This year marks a significant milestone for Coca-Cola as its signature hourglass-shaped bottle celebrates 100 years. While the pioneering pop brand has experimented with packaging throughout the decades, there’s no denying the universal recognition that shapely silhouette carries.
To mark the centenary, Surface magazine invited 12 designers to reimagine the bottle for its June/July issue. “Coca-Cola, though global in scale and influence, is so American,” Surface editor-in-chief Spencer Bailey says. “I thought, ‘Why not ask some of today’s top U.S.-based designers to rethink its iconic design in a fresh way?”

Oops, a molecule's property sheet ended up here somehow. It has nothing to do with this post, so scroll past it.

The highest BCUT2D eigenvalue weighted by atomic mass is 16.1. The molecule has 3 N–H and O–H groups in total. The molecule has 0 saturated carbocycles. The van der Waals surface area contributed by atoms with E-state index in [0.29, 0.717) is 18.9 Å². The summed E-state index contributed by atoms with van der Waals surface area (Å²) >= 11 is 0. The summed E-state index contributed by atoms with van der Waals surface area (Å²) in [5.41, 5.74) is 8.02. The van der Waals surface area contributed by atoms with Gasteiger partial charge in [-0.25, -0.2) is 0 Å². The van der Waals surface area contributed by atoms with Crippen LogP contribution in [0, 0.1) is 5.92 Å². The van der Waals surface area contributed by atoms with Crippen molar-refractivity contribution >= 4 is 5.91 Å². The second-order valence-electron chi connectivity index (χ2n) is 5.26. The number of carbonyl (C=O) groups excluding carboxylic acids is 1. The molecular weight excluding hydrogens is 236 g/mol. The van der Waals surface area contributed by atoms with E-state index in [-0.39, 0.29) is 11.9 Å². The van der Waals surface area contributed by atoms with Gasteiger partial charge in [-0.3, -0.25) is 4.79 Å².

The origins of the coke bottle are by now legendary. In 1915, Coca-Cola invited 10 glass companies to develop a “bottle so distinct that you would recognize if by feel in the dark or lying broken on the ground.” The Root Glass Company of Terre Haute, Indiana, won the competition.
The roster of participants spans coast to coast and includes industry celebrities like architect David Rockwell and up-and-comers like Felicia Ferrone and Jonathan Nesci. “There was no aesthetic thread we were trying to adhere to,” Bailey says. “Our goal was rather to showcase how diverse American designers are in their thinking and output.”
The brief was simple: “create an object inspired from the original Coca-Cola bottle design that somehow dispenses the beverage,” Bailey says. “Not all of the designers followed this.” (How American to rebel.)